Vietnamizing the city streets

November 18, 1995|By Antero Pietila

WE USE the precautions that once guided lives in the ''safe zones'' of Vietnam. After nightfall, we seldom proceed beyond certain streets. We hear the fluttering rotors of helicopters on patrol. We hear the bursts of automatic gunfire and know a war is going on.

Our Vietnam is not in Southeast Asia decades ago; it is right here in Baltimore's inner city. But we know that this war, too, is being lost. Not to guerrillas trying to replace one political system with another but to the Vicious Crowd of drug peddlers that spreads death and destruction into once-stable neighborhoods.

In Vietnam, officials tried to hide the hopelessness of the situation by using inflated body counts and other meaningless indexes. Meanwhile, the VC kept adding to the areas it controlled.

In Baltimore, officials seldom use body counts. They refer to drug arrest and conviction figures. When the situation gets out of control, they alter the criteria.

This is what happened recently. City State's Attorney Patricia Jessamy announced that the Circuit Court was so overwhelmed that she was doubling the amount of drugs a suspect had to carry to qualify for a felony charge. Instead of 15 items, a person can now be caught with up to 30 rocks of crack cocaine -- or 30 bags of heroin or powdered cocaine -- and still be charged with a misdemeanor.

At the practical level, this may indeed decrease Circuit Court backlogs. But at the intellectual level it is nothing but fraud and deception. The result is totally predictable: more dope, more dealers and more violence in Baltimore. Dope dealers and addicts are not stupid. They know prosecution guidelines in all other metropolitan jurisdictions are harsher.

While Ms. Jessamy may have good bureaucratic reasons for trying to free the Circuit Court from run-of-the-mill drug possession cases, she is merely passing the buck to the District Court system.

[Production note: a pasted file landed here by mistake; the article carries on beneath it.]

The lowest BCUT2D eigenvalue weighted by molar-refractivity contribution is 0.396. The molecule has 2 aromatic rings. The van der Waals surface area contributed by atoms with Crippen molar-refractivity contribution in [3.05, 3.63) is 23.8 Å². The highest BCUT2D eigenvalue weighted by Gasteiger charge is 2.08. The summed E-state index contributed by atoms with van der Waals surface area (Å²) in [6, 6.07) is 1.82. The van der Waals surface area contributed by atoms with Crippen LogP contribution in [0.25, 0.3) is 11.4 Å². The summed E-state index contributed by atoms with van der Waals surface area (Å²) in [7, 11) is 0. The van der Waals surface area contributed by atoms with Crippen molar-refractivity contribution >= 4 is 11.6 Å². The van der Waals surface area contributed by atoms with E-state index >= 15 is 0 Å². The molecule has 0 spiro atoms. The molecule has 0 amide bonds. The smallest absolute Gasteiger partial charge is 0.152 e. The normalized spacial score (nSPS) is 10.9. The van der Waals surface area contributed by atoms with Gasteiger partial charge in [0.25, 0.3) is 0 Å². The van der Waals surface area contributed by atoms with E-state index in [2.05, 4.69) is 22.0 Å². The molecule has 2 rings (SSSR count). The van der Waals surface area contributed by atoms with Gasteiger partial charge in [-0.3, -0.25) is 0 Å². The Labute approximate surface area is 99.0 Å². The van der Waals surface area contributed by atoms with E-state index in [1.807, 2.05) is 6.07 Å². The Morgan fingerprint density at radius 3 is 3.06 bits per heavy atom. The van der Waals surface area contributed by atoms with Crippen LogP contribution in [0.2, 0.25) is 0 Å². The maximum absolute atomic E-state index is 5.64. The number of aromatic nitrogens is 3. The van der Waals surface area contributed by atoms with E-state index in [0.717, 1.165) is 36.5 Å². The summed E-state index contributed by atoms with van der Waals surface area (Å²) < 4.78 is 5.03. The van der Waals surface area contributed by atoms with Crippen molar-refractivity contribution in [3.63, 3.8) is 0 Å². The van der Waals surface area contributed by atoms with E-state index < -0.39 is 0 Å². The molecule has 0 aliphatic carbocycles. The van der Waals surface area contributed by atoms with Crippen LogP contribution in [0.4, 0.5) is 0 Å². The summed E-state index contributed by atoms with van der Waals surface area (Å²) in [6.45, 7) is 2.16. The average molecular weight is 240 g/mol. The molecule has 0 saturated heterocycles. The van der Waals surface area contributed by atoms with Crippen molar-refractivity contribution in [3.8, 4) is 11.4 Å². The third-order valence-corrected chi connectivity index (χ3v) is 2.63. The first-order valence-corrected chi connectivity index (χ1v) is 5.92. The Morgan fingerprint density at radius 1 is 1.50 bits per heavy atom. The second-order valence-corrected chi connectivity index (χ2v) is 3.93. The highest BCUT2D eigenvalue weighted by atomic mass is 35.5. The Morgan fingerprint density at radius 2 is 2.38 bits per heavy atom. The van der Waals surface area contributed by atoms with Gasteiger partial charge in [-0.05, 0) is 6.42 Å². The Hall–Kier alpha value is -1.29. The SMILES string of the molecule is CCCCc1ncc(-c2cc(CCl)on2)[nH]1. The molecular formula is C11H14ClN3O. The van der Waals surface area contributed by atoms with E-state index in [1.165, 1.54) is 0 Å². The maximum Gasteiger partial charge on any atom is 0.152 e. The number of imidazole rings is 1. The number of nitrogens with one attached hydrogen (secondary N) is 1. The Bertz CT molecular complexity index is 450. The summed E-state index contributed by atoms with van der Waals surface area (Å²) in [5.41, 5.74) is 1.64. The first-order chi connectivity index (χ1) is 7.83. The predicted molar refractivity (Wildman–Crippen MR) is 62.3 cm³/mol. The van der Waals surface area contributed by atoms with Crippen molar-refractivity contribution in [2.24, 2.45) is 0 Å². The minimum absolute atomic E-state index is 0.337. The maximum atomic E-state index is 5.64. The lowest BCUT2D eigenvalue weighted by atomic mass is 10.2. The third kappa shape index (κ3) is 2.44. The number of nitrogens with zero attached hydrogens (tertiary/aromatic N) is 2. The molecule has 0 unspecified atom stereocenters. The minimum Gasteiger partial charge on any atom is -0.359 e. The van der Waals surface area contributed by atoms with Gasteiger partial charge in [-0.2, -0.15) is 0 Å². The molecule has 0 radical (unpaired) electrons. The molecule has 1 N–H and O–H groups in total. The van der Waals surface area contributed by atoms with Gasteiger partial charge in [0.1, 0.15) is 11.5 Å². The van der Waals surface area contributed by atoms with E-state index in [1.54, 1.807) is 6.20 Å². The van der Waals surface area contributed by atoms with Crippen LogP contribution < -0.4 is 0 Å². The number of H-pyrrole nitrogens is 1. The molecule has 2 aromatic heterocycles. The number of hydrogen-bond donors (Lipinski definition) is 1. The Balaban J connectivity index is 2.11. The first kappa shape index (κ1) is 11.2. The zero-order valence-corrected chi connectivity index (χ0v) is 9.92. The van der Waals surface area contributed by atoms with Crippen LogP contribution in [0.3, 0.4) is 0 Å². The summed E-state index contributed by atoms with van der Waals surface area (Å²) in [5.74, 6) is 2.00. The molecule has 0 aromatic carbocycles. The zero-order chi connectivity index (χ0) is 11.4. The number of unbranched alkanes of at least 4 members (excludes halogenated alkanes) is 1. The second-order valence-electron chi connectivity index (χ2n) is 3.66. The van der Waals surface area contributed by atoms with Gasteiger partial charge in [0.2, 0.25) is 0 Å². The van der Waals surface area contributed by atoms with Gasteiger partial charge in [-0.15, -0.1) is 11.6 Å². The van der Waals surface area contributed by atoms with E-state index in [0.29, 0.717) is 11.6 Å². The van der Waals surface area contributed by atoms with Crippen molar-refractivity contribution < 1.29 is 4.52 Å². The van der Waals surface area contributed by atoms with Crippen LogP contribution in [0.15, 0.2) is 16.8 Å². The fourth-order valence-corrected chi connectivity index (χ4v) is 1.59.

''We know that the District Court is already in shambles. They don't need any more cases,'' says Francis Rahl, a neighborhood activist.

Cases evaporate

Over a recent dinner, two leading jurists -- one of them a former judge -- talked about the bedlam in the city's District Courts, where files often do not match, defendants, witnesses or case officers do not show up and postponements are granted so routinely and so often that cases simply evaporate.

Whether the District Court system is ''near the breaking point,'' as these jurists insisted, or past that point, is immaterial. Any offender -- from a drug criminal to traffic violator -- knows that a case assigned to a District Court effectively dissolves if it can be made to drag on long enough.

This charade makes mockery of the fear of punishment. It also destroys the morale of the police officers. Or as Mr. Rahl puts it: ''Why would the cops arrest these people? I don't know what we are going to get from the cops if we denigrate their effort?''

State's Attorney Jessamy can prove doubters like Mr. Rahl and me wrong by showing that her strategy indeed leads to `f successful prosecution of the major kingpins and behind-the-scenes moneymen of Baltimore's drug scene.

We remain skeptical, however, and for a good reason: We have been through all this too many times in the past.

The fact is the police and the state's attorney's office do not have enough money, accountants or investigators to go after such big fish. We are back in Vietnam, where the rhetoric is upbeat but real victories are not won. The war is being lost because the politicians think it is unwinnable and don't support the troops.

Antero Pietila is an editorial writer for The Sun.

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